Fledgling takes flight

By Scott Kara

Dixie Chick Natalie Maines has a new album, writes Scott Kara

Natalie Maines in the studio with Ben Harper. Photo / Supplied
Natalie Maines in the studio with Ben Harper. Photo / Supplied

Natalie Maines will be forever known as the outspoken Dixie Chick. The one who got the country music superstars offside with their many devout fans in the Chicks' stronghold of the American South with her derogatory comments about George W. Bush in 2003.

Just before the war in Iraq was about to hit the fan and during a concert in London, Maines proclaimed: "Just so you know. We do not want this war ... and we're ashamed that the President of the United States is from Texas."

The Brits loved it, but the fallout, especially in their home state of Texas, was damaging, with boycotts on Dixie Chicks' albums and concerts, ritual CD burnings, and even death threats.

Ten years on - "I can't believe it's been 10 years," laughs Maines on the phone from her home in Los Angeles - the singer has no regrets. In typical Maines fashion, she comes out firing.

"I think if I did do anything differently it would be to completely ignore it.

I think we got used by the right-wing agenda, and there was a level of thinking that we could salvage things and explain ourselves. But looking back now there was nothing we could have done, the train was going full speed ahead and [we should have] let it all play out, it was just going to be what it would be."

Still, such was the band's following that they battled back and their 2006 album, Taking the Long Way, won five Grammys, including album of the year.

And with the Chicks going on hiatus in 2007, it's been a long time between records for Maines, which is why she's excited about the release of her debut solo album, Mother, next week.

"At first I was apprehensive about it," she says of going it alone.

"One of the aspects I like about being in the Chicks is strength in numbers, and you can succeed together and you can fail together, and you're not all by yourself.

"So there is more pressure being a solo artist but ultimately I have enjoyed having total creative control. To do what I want to do."

And it sure is different from the Dixie Chicks, with a harder, more bold musical approach coming through.

The title track is taken from her lovely, haunting version of Pink Floyd's Mother, from 1979 album The Wall. She's always loved the song, but after seeing Roger Waters do his Wall Live show "a light bulb went off. I had to do that song and I knew how we would do it and how it would sound."

The song first appeared on the soundtrack to the Peter Jackson-produced documentary film West of Memphis, about the West Memphis Three, the then-teenage boys convicted for the murders of three 8-year-olds in Arkansas in 1993. Like Jackson, Maines was heavily involved in the campaign for the trio's release (which happened in 2011) and met the director and his partner Fran Walsh in unusual circumstances.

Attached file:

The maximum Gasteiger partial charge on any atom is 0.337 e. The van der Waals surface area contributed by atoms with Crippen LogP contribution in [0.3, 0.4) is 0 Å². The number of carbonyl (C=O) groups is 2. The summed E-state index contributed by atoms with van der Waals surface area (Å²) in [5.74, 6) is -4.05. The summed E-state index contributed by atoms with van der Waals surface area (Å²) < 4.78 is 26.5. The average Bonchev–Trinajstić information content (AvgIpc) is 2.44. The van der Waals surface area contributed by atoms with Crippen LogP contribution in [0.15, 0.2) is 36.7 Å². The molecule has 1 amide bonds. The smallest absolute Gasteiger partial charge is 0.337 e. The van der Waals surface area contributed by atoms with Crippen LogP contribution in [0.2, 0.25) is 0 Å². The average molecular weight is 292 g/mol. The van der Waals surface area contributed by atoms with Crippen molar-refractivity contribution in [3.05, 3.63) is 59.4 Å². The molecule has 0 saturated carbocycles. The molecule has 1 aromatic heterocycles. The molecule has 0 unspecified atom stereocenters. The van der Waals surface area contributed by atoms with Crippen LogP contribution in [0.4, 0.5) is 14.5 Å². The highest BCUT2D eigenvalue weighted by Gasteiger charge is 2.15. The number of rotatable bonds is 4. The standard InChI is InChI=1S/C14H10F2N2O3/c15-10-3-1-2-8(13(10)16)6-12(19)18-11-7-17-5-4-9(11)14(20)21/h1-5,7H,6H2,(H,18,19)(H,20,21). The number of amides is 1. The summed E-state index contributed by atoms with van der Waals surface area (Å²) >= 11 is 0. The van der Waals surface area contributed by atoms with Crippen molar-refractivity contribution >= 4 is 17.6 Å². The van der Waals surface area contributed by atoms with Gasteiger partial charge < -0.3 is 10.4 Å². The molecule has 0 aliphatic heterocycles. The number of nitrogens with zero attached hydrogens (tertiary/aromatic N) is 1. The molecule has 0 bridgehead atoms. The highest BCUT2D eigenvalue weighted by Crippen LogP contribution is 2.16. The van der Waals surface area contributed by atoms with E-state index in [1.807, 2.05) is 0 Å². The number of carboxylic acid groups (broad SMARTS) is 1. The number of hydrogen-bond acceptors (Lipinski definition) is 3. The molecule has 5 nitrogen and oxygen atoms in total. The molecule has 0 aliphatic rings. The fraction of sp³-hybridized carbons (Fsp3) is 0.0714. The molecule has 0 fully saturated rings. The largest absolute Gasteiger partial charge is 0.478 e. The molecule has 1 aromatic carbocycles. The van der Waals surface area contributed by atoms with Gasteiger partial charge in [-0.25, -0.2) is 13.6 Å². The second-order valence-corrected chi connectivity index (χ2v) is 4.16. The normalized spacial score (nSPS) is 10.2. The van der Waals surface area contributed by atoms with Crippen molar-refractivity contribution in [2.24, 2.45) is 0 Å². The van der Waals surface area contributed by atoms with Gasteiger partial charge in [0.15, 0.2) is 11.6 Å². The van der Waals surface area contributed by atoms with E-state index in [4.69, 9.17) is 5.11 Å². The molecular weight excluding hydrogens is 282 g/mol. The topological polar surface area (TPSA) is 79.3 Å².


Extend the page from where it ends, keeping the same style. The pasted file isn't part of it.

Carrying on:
"I met Peter when I was being sued by the stepfather of one of the little boys who was murdered. He was suing me for defamation of character for something I said online about the case.

"They came to my house. He offered to pay for my legal fees on that case but, fortunately, I ended up settling and I had insurance for that sort of thing.

"I loved meeting the two of them and talking about the case and having that shared passion for justice," she says.

Maines has another New Zealand connection - she co-wrote Silent House with Neil Finn, which appeared on a Dixie Chicks album and the 2007 Crowded House reunion record.

Her main collaborator on Mother is New Zealand's favourite US folk-bluesman, Ben Harper, who co-produced Maines' efforts to do something entirely different from the Dixie Chicks - though for much of the album there is no mistaking her voice.

"If a singer from a band is going to do a solo project I always get annoyed when the solo project sounds like they should have just had their band around," she laughs. "It sounds like they're doing something to take more money. So that's why this one is more in line with what I'm about musically, what I'm drawn to. This is me."

Most of the songs are covers because she didn't want the added pressure of writing songs, too, with standouts including a stomping, steely version of Silver Bell, written by folkie Americana musician Patty Griffin ("A song that's the furthest thing from what the Dixie Chicks might do"), and Harper's Vein In Vain ("He wrote that about the drug addicts he'd met when he was downtown at night skateboarding.").

And the most beautiful is album centrepiece Lover, You Should Have Come Over, by Jeff Buckley, which takes Maines back to a special time in her life - when she didn't have two children running around.

"It's a reminder of the first year I was with my husband Adrian [in 1999]. We woke up to that song every morning.

"The alarm was set to it. So that takes me back to a time when there was nowhere near the responsibility of life that there is now."

Who: Natalie Maines, the Dixie Chicks' singer, goes solo
Debut solo album: Mother, out May 10

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